The extension, known as Firesheep, was developed by freelance Seattle-based developer Eric Butler, who said he created the program to illustrate the vulnerability and security risks of high-profile Web applications, especially when run over unsecured Wi-Fi networks.
In particular, Butler pointed to the fact that insecure applications can open the door for HTTP session hijacking attacks. Also known as "sidejacking," HTTP session hijacking occurs when an attacker gets a hold of a user's cookie, which allows them to impersonate and have the same online privileges as the user on any given Website.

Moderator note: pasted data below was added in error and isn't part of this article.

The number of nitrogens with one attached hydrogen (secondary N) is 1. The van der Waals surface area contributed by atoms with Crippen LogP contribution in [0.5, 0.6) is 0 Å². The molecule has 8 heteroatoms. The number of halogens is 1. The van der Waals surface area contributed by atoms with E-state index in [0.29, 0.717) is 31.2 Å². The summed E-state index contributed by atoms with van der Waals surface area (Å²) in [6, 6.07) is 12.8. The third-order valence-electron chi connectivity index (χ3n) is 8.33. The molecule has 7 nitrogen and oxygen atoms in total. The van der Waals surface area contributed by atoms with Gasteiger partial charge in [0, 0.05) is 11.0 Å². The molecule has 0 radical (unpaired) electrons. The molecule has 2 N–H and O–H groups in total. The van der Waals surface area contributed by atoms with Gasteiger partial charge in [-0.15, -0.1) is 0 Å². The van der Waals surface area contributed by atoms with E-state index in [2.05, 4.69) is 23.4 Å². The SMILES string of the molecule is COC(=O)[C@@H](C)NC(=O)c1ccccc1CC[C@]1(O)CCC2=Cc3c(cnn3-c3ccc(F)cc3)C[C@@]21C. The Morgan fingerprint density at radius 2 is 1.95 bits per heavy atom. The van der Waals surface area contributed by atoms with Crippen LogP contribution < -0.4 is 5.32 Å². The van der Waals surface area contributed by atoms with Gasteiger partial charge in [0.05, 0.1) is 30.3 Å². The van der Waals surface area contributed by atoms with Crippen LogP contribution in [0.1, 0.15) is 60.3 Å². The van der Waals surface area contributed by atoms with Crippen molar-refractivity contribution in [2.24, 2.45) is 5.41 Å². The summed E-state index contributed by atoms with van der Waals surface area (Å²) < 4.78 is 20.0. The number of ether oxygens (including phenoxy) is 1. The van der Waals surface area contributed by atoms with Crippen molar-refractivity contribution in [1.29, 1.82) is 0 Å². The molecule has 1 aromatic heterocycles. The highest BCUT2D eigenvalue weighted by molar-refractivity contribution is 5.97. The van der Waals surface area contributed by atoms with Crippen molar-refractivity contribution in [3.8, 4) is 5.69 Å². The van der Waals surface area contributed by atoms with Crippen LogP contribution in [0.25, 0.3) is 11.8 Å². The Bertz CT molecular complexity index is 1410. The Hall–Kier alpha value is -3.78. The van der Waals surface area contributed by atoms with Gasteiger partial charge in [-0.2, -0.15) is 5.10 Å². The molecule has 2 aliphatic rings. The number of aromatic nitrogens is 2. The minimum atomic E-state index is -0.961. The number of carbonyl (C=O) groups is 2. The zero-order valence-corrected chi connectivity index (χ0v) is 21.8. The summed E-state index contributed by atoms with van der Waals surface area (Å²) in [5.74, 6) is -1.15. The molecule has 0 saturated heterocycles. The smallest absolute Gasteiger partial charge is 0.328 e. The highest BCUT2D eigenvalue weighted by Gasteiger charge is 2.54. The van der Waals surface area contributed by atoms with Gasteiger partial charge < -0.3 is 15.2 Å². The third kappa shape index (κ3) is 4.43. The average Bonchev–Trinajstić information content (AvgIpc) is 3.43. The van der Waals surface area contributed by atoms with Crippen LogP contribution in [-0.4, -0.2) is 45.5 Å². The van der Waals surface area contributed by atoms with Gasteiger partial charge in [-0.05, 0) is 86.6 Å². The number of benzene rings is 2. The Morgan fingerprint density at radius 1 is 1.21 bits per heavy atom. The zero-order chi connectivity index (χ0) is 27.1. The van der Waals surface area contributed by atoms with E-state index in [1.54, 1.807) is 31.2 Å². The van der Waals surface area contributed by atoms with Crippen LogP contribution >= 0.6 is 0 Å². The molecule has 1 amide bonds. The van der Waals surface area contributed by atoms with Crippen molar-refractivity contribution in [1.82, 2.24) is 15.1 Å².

"On an open wireless network, cookies are basically shouted through the air, making these attacks extremely easy," Butler said in a blog post. Butler presented his findings at the Toorcon 12 security conference in San Diego.
Altogether, Firesheep targets 26 of the most widely used, and highest trafficked applications on the Internet, including Amazon, Facebook, Foursquare, Google, Twitter, Wordpress, Twitter, The New York Times and Yahoo.
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